If you own a home with someone who you're not married to, you're not able to simply deduct all the expenses on a joint return. However, that doesn't mean you have to miss out on your rightful write-offs: You're allowed to split the deductions between the co-borrowers based on how much each paid.
Just because you're a co-homeowner doesn't mean you miss out on the mortgage interest deduction. If you're a co-borrower on a loan, you're allowed to deduct the interest that you paid during the year as part of the mortgage interest deduction. However, the total interest deducted by each of the co-borrowers can't exceed the total paid. For example, if the total mortgage interest paid during the year is $15,000, you can't all claim a deduction of $15,000 each. Instead, that $15,000 must be divided based on who paid the interest. If you split it, each person gets to deduct $7,500.
Reporting Mortgage Interest
How you report the shared mortgage interest depends on whether you received the Form 1098 or not. This form tells you how much total interest was paid on the mortgage. If you received it, you report only the interest you paid on line 10 of Schedule A and simply tell your co-borrowers how much they should deduct. But, if you didn't receive the 1098, you need to report your share of the interest in line 11 of Schedule A and write "see attached" next to it. On the attachment, you must include the name and address of your co-borrower who did receive the 1098 as well as how much each co-borrower deducted.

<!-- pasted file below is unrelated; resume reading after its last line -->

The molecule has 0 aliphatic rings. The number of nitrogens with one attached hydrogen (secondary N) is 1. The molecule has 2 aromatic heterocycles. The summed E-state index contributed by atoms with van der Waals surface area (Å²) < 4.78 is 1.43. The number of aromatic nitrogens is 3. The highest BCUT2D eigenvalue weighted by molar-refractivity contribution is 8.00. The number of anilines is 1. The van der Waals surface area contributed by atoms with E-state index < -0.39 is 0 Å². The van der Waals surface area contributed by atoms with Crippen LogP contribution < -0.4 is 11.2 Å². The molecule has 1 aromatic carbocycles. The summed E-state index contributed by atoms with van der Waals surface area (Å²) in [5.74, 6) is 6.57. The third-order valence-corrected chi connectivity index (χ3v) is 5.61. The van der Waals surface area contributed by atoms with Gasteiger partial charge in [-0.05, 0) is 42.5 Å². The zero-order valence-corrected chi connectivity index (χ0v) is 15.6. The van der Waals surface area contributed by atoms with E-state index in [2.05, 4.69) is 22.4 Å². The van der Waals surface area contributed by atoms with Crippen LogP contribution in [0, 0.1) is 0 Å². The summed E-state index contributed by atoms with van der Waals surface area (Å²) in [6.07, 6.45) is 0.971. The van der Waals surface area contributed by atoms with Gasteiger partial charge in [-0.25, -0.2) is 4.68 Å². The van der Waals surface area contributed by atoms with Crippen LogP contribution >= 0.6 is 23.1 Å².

Similarly, you're also allowed to deduct the share of real estate taxes you pay during the year. For example, if you split the bill with your co-homeowner and pay a total of $3,500, you can each deduct $1,750. If you pay your real estate taxes through an escrow account, you have to claim the deduction in the calendar year that the taxes are actually paid. For example, if you paid $1,000 into the escrow account in December 2012 for property taxes paid in January 2013, you claim the deduction in 2013.
The deductions for home ownership are all itemized deductions, which means you can't claim them unless you give up your standard deduction. So, unless your itemized deduction total exceeds the value of your standard deduction, your home ownership deductions become essentially worthless that year. But, you can switch over to itemizing the following year if your circumstances change. Other itemized deductions include write-offs like state and local income taxes, unreimbursed job expenses and charitable contributions.
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